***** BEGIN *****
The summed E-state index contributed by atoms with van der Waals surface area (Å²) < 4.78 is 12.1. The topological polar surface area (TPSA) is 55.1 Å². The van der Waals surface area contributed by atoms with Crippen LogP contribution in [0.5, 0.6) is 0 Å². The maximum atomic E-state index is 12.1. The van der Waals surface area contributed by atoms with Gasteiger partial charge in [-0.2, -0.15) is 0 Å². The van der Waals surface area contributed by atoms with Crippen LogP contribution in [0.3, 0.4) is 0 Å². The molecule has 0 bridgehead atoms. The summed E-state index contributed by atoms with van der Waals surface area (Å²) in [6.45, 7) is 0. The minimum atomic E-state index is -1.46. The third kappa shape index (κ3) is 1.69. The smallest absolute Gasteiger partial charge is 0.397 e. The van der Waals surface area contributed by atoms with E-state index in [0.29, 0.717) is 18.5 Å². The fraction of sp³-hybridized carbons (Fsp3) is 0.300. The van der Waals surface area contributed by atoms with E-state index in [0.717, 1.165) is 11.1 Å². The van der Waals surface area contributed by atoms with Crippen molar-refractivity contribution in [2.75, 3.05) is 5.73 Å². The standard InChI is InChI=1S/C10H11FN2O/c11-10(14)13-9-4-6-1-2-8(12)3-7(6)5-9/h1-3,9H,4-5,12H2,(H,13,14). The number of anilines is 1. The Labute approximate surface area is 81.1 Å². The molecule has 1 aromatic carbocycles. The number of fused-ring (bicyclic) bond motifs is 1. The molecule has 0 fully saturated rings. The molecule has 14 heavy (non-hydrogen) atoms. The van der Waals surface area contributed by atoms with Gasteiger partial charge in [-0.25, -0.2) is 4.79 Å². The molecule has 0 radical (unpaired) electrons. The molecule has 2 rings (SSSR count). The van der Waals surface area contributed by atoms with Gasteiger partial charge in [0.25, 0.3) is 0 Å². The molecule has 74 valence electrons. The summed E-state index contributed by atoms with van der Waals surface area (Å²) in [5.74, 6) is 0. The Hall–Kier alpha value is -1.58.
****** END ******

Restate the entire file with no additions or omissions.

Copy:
The summed E-state index contributed by atoms with van der Waals surface area (Å²) < 4.78 is 12.1. The topological polar surface area (TPSA) is 55.1 Å². The van der Waals surface area contributed by atoms with Crippen LogP contribution in [0.5, 0.6) is 0 Å². The maximum atomic E-state index is 12.1. The van der Waals surface area contributed by atoms with Gasteiger partial charge in [-0.2, -0.15) is 0 Å². The van der Waals surface area contributed by atoms with Crippen LogP contribution in [0.3, 0.4) is 0 Å². The molecule has 0 bridgehead atoms. The summed E-state index contributed by atoms with van der Waals surface area (Å²) in [6.45, 7) is 0. The minimum atomic E-state index is -1.46. The third kappa shape index (κ3) is 1.69. The smallest absolute Gasteiger partial charge is 0.397 e. The van der Waals surface area contributed by atoms with E-state index in [0.29, 0.717) is 18.5 Å². The fraction of sp³-hybridized carbons (Fsp3) is 0.300. The van der Waals surface area contributed by atoms with E-state index in [0.717, 1.165) is 11.1 Å². The van der Waals surface area contributed by atoms with Crippen molar-refractivity contribution in [2.75, 3.05) is 5.73 Å². The standard InChI is InChI=1S/C10H11FN2O/c11-10(14)13-9-4-6-1-2-8(12)3-7(6)5-9/h1-3,9H,4-5,12H2,(H,13,14). The number of anilines is 1. The Labute approximate surface area is 81.1 Å². The molecule has 1 aromatic carbocycles. The number of fused-ring (bicyclic) bond motifs is 1. The molecule has 0 fully saturated rings. The molecule has 14 heavy (non-hydrogen) atoms. The van der Waals surface area contributed by atoms with Gasteiger partial charge in [-0.25, -0.2) is 4.79 Å². The molecule has 0 radical (unpaired) electrons. The molecule has 2 rings (SSSR count). The van der Waals surface area contributed by atoms with Gasteiger partial charge in [0.25, 0.3) is 0 Å². The molecule has 74 valence electrons. The summed E-state index contributed by atoms with van der Waals surface area (Å²) in [5.74, 6) is 0. The Hall–Kier alpha value is -1.58.